Legal Management

Three Legalities of Starting a Small Business

Share this:

As a small business owner, there are many things you need to keep track of to make your business successful. You need to focus on your products or services and how to best market them, but you also need to be aware of the legalities involved in owning and operating a business.Β 

This blog post will discuss some of the most important things small business owners should know about their business and the legalities involved.

Here Are 3 Topics:

1. Entity Formation

One of the first things you need to do when starting a small business is to choose the right business entity. This decision will have tax and legal implications, so it is important to choose wisely. There are several different types of business entities, including sole proprietorships, partnerships, limited liability companies (LLCs), and corporations. Each type has its own advantages and disadvantages, so be sure to consult with an attorney or accountant before making your final decision.

Once you have selected your business entity, you will need to obtain the necessary licenses and permits from the government. Depending on your business type and location, this can involve a significant amount of paperwork. However, failure to obtain the proper permits can result in hefty fines, so it is important to make sure everything is in order before you open your doors for business.

2. Contracts

As a small business owner, you will likely enter into many different types of contracts with suppliers, customers, employees, and other businesses. Therefore, it is important to have a basic understanding of contract law before signing any agreements.Β 

A contract is a legally binding agreement between two or more parties and can be either written or oral. Each party to the contract must agree to certain terms and conditions, and once the contract is signed, they are legally obligated to uphold their end of the bargain. If one party breaches the contract, the other party may be entitled to damages.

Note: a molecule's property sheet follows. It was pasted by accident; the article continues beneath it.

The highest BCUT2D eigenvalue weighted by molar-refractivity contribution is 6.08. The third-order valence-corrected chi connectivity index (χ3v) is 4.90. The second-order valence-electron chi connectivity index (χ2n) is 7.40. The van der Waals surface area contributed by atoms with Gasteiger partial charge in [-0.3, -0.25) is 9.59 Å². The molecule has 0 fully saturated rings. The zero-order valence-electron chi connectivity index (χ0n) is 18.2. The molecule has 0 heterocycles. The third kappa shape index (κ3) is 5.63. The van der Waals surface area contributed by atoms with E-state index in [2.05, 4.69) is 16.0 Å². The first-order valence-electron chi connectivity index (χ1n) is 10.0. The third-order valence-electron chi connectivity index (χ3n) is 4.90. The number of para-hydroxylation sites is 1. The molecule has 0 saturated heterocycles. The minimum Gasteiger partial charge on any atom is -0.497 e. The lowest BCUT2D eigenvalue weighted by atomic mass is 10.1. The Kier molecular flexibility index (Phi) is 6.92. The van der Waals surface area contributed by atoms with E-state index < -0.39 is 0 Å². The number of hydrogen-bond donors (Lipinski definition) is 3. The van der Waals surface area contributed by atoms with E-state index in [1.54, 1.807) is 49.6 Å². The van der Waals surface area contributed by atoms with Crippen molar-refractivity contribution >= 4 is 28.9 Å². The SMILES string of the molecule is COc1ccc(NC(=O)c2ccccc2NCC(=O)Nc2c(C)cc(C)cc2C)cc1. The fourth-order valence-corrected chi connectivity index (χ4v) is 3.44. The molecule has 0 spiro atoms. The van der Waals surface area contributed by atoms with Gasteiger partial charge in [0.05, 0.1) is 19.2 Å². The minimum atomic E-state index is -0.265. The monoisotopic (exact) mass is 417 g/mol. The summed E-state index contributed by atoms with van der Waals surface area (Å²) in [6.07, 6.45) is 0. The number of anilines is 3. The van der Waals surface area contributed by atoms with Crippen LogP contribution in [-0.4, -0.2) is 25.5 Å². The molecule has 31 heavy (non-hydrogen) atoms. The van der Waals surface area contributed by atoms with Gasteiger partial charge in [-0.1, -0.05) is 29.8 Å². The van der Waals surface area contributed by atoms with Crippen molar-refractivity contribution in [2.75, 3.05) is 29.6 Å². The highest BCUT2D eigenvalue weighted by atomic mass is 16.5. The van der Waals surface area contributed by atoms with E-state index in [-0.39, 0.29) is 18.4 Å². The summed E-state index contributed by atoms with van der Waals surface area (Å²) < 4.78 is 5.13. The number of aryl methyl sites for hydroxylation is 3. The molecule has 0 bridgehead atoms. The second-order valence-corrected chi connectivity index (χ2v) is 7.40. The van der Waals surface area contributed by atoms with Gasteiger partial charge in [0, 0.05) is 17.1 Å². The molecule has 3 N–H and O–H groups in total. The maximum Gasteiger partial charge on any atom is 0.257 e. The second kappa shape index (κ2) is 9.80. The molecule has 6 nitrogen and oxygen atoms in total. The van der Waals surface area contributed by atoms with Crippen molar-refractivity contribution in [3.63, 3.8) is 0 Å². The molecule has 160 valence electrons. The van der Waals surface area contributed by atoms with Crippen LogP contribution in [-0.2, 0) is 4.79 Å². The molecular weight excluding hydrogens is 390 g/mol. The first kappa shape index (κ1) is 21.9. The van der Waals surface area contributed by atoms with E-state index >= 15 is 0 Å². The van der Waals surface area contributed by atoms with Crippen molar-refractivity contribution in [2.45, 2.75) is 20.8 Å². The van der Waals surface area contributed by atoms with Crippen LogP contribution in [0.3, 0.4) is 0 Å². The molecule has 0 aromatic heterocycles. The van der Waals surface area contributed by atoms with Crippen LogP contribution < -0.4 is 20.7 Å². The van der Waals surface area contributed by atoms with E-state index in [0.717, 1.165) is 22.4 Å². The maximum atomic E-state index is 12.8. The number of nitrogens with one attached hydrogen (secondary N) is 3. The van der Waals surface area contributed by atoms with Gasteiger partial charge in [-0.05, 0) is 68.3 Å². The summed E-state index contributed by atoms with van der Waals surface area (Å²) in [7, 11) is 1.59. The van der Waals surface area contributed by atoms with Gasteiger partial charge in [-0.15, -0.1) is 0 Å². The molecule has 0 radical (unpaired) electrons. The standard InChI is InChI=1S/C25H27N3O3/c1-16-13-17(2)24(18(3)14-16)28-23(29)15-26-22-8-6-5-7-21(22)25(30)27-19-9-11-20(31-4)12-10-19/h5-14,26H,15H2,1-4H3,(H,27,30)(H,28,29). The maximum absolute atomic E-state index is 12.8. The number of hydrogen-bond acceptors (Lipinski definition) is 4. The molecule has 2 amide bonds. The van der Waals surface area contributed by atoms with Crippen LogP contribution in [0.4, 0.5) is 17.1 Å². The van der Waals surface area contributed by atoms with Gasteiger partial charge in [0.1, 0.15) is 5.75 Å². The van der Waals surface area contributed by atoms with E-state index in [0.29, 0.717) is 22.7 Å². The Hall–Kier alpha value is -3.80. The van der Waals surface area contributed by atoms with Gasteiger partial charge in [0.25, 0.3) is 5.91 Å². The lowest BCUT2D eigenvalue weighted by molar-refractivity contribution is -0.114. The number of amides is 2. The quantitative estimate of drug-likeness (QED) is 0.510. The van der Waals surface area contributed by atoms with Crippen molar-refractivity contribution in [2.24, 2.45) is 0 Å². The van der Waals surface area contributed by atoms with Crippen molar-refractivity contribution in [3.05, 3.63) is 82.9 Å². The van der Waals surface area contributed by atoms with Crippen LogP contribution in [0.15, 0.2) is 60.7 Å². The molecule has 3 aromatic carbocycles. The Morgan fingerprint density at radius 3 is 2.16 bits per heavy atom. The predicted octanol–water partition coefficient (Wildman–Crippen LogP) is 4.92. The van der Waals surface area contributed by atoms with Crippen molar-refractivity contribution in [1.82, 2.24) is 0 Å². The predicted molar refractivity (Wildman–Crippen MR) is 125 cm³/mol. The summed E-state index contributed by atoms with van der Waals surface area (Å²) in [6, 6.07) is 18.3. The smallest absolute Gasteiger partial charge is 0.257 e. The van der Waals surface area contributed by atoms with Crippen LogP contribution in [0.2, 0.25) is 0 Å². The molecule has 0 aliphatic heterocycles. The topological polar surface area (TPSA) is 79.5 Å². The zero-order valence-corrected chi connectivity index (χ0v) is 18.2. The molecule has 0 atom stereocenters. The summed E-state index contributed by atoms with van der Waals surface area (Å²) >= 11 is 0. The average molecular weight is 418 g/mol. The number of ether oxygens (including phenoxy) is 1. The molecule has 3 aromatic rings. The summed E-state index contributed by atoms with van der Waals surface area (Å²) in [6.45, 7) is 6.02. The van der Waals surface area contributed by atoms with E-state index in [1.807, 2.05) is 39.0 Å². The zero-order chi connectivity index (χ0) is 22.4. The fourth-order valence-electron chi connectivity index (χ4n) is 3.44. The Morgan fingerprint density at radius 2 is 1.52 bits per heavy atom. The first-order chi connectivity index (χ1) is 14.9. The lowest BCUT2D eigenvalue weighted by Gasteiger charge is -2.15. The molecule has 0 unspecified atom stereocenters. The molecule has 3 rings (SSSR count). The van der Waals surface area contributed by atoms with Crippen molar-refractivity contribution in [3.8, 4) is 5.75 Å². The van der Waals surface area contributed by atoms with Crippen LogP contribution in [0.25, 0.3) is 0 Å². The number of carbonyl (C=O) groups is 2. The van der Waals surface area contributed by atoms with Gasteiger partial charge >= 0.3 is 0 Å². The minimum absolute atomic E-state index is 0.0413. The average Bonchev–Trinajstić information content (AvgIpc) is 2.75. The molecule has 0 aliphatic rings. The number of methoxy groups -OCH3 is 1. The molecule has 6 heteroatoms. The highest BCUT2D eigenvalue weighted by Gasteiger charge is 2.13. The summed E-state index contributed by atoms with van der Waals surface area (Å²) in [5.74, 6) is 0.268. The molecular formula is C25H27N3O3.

It is also important to remember that not all contracts need to be in writing to be legally binding. An oral contract can be just as enforceable as a written one, though it may be more difficult to prove in court if there is a dispute. If you are ever unsure whether a contract is valid, it is always best to consult with Manfred Sternberg & Associates before moving forward.

3. Trademarks

Another important legal consideration for small business owners is trademarking. A trademark is a word, phrase, symbol, or design that identifies and distinguishes the source of goods or services. Trademarks can be registered with the United States Patent and Trademark Office (USPTO), which gives the owner exclusive rights to use the mark nationwide.

If you plan to use a trademark in your business, it is important to do a search to make sure it is not already in use by another company. You can do a search online through the USPTO website or hire an attorney or trademark specialist to do a comprehensive search. Once you have determined that the mark is available, you can file for registration. However, the registration process can be complex and time-consuming, so it is best to consult with an attorney before moving forward.

In Conclusion

These are just a few of small business owners’ legal considerations they need to be aware of. While this list is not exhaustive, it should give you a good starting point as you navigate the legal landscape of starting and running a small business. Remember, if you ever have any questions or concerns, be sure to consult with an attorney to ensure.


Message Us